23 Aug 2017
Each year, the publication of the annual Government Expenditure & Revenue Scotland (GERS) figures is accompanied by an unprecedented social media storm. The figures, which are compiled by Scottish Government statisticians, are often misunderstood, misrepresented and misused. Let us therefore look at what the latest publication tells us about the state of Scotland’s finances.
Before I get to this year’s data, however, it is worth highlighting why “GERS Day” has become such a high profile date in the Scottish political calendar. After all, the vast majority of statistics are released to little interest from the general public and only the most committed politicos eagerly refresh government websites at 9:30am each day.
GERS data offer an overview of what state Scotland’s finances are in. They show revenue (tax intake) from across all levels of government and they show the other side of the balance sheet too – expenditure by all levels of government. The revenue side includes tax income from oil and gas activity in the North Sea, which has (in the past certainly) been the source of considerable government income.
It is for this reason that the Scottish Government started emphasising GERS figures in the run up to the Scottish independence referendum. With the oil price hitting record highs, North Sea revenue topped £10bn in 2011/12 – figures released in March 2013. This led the Scottish Government to conclude that Scots were richer to the tune of £824 per head, or £4.4 billion. After all, Scotland, with its 8.4% of the UK’s population raised 9.9% of all UK taxes, and only received 9.3% of spending back.
Opposition parties were quick to point out that one cannot use a single year’s figures to claim that an independent Scotland would be better off than as part of the UK – in fact these often get significantly revised, as they subsequently did. We warned that a drop in oil price (traditionally volatile) could quickly reverse the situation. And we were clear that this volatility of oil revenues meant that our finances are more secure as part of the United Kingdom – it is self-evidently easier to absorb the loss of £10bn in a budget of £600bn rather than £60bn.
The following year (2012/13) North Sea revenues pretty much halved. Unsurprisingly, the Scottish Government switched their focus to five-year averages and the central claim across the whole independence campaign became “Scotland would have been relatively better off by £8 billion, or almost £1,600 per head over the last five years.” This was the battle cry of independence campaigners the length and breadth of Scotland. It was official independent statistics, they said, and these clearly show that Scotland is being short-changed: £1,600 extra cash is not something to baulk at after all.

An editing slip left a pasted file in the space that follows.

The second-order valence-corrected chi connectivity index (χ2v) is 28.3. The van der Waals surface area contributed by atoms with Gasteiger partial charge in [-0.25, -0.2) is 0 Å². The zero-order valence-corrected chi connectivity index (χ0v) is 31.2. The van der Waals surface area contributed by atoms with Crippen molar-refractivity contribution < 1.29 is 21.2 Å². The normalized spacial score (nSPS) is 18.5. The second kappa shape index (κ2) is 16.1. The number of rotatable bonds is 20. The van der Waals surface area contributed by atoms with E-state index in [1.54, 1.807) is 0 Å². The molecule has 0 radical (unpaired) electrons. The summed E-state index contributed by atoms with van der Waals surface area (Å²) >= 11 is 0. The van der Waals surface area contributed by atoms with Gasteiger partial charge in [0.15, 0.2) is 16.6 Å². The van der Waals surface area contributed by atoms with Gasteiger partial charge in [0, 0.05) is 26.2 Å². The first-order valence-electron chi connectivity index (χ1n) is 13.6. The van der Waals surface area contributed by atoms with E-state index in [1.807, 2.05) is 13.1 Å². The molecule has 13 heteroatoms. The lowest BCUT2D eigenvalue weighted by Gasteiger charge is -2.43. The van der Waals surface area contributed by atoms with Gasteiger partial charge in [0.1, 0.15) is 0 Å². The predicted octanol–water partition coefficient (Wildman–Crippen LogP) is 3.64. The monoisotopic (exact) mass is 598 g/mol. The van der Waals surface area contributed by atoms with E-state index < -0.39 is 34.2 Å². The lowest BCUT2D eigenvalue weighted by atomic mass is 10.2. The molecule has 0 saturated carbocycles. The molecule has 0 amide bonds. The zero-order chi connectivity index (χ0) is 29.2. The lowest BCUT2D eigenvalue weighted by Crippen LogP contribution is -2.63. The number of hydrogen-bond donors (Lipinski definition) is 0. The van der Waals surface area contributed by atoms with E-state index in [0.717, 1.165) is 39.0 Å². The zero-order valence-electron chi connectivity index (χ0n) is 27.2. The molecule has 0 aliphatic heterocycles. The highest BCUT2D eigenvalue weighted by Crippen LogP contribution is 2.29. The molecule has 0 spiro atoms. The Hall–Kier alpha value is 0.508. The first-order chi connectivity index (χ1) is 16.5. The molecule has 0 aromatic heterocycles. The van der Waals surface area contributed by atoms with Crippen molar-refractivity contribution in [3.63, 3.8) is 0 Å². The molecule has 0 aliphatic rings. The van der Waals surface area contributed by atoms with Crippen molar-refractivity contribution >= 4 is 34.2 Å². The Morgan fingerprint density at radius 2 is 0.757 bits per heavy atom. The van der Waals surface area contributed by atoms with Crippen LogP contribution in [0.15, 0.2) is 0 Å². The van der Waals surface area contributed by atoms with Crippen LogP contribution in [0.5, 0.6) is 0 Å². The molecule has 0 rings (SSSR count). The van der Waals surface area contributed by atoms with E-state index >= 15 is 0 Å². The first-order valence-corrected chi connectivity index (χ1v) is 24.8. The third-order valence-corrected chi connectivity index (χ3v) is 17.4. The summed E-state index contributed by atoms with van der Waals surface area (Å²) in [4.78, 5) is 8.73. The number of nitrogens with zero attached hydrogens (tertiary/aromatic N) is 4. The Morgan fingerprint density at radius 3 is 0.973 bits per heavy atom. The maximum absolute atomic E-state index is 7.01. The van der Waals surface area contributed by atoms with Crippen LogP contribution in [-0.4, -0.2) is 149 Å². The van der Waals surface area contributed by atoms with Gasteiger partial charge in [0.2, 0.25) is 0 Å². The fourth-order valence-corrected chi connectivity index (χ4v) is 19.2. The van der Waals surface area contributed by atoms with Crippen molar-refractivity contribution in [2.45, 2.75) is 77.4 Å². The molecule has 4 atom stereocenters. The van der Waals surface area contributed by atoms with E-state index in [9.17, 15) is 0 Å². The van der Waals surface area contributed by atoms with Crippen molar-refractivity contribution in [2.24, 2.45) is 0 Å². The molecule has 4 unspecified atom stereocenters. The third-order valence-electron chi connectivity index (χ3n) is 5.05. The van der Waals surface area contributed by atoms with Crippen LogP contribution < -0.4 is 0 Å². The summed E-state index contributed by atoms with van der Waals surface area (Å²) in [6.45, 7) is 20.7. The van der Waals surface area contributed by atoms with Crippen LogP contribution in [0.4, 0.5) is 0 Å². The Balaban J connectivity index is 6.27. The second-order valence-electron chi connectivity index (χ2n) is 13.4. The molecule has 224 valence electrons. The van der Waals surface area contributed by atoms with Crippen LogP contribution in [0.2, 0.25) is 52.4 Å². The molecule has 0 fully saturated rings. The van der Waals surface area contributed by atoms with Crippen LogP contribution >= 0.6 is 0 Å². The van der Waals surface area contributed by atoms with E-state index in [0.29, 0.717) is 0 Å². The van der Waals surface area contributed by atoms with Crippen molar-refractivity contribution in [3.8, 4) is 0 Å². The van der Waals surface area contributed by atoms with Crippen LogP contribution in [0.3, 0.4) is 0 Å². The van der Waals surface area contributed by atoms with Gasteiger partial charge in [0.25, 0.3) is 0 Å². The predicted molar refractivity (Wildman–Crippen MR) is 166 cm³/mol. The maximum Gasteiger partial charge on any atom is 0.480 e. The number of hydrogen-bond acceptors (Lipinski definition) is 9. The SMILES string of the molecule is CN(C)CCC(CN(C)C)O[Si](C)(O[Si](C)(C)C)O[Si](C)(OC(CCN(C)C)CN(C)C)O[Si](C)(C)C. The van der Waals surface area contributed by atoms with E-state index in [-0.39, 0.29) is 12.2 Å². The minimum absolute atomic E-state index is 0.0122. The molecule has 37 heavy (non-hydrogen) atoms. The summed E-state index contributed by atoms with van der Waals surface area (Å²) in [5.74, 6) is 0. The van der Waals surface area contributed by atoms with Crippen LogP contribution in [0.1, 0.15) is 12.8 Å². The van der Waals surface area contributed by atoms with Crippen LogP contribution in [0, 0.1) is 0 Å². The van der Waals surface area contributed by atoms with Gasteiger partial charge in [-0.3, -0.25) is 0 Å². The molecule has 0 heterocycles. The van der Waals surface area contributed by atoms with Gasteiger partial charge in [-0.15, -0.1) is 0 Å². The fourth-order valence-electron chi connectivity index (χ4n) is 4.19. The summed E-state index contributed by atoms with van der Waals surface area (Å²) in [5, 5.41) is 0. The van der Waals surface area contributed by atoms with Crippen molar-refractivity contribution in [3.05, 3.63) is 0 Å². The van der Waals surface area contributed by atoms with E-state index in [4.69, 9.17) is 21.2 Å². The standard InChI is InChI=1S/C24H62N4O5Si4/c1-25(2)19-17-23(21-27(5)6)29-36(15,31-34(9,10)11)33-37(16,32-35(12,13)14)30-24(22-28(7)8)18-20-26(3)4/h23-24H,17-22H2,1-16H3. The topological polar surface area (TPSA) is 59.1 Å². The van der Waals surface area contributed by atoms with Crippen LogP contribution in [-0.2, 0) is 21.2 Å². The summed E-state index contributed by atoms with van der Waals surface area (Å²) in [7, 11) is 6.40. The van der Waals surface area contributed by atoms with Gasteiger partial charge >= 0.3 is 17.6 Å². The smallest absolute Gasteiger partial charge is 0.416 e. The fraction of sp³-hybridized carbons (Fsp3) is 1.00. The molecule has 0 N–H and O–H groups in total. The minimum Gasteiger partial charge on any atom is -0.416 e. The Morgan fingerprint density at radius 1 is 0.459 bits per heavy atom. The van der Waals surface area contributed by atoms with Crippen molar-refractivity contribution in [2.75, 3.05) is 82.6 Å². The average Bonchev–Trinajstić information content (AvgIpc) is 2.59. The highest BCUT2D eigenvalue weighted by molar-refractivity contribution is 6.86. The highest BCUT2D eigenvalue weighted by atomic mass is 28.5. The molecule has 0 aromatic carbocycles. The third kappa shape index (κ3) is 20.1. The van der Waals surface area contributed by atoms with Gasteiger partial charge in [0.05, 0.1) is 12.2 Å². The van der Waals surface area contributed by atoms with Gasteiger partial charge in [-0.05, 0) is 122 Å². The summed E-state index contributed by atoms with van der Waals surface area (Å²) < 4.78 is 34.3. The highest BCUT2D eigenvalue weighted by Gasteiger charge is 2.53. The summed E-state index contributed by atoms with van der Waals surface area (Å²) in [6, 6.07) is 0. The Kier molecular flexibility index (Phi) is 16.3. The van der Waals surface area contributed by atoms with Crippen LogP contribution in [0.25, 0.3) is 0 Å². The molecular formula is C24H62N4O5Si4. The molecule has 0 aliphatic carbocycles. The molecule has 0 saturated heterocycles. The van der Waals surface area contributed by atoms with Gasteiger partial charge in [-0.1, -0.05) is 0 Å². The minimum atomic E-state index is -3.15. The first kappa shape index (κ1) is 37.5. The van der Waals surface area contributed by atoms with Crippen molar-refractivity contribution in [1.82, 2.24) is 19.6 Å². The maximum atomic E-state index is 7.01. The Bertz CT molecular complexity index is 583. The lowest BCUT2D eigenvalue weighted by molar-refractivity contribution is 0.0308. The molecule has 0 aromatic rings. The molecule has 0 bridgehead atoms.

We all know what happened to the price of oil after the referendum. The infamous White Paper predicted tax revenue from North Sea oil and gas to be between £6.8 billion and £7.9 billion for 2016/17. Today’s figures have shown these to be, well, optimistic. The real figure was £208 million – 3 percent of the lower estimate. The difference between the White Paper promises and reality is approximately half of the entire NHS budget in Scotland.
Using the same indicators as the Scottish Government did in the past, this huge drop in the oil price means that Scotland generated just 8% of all of the UK’s revenue (£57.9bn), but still received 9.2% of all spending (£71.2bn). In fact, despite all the talk of austerity, public spending in Scotland has hit record highs and topped £13,000 per person for the first time.
Scotland’s notional deficit therefore stands at a staggering £13.3bn or 8.3% of GDP. The UK-wide deficit, meanwhile, stands at 2.4%. The gap between the two deficits is the highest it has been since GERS started being compiled in 1998/99 – be it nominally, per capita or as a percentage of GDP.
This gap is plugged by the broad shoulders of the United Kingdom. £9.5bn for this year equates to around £1,750 for each man, woman and child in Scotland – that’s £7,000 for a family of four. This is the true Union dividend – when times are tough we can rely on the weight of the whole UK to ensure that our schools, hospitals and other public services remain funded.
The Scottish Government’s reaction to today’s (and last year’s) numbers was as predictable as it was dishonest. Despite relying on single year figures when they suited their narrative, they now emphasise that these only offer a snapshot and no conclusions can be drawn from them. They mention levers we don’t have without specifying what exactly could be done differently. Suddenly, conspiracy theories about missing revenue, massaged numbers, and export duties, spread like wildfire online.
The truth is today’s figures confirm just how wrong the SNP got it during the referendum campaign. In 2014, Alex Salmond and Nicola Sturgeon looked Scottish families in the eye and insisted we’d be better off. In fact, in the first year of independence, Scotland would have been staring at the biggest deficit in Europe. Spain, the second biggest, has a deficit around half of ours – 4.5%
Rather than banging on and on about independence, Nicola Sturgeon must focus on using the huge powers at her disposal to try and build up Scotland’s economy, so we close the gap between the amount we spend and the amount we earn. And she should have the humility to accept where she got it wrong.
Today’s figures confirm that her independence day – set for March 2016 – would have been our insolvency day.
That is the bullet we dodged by voting No.
Murdo Fraser MSP – Shadow Cabinet Secretary for Finance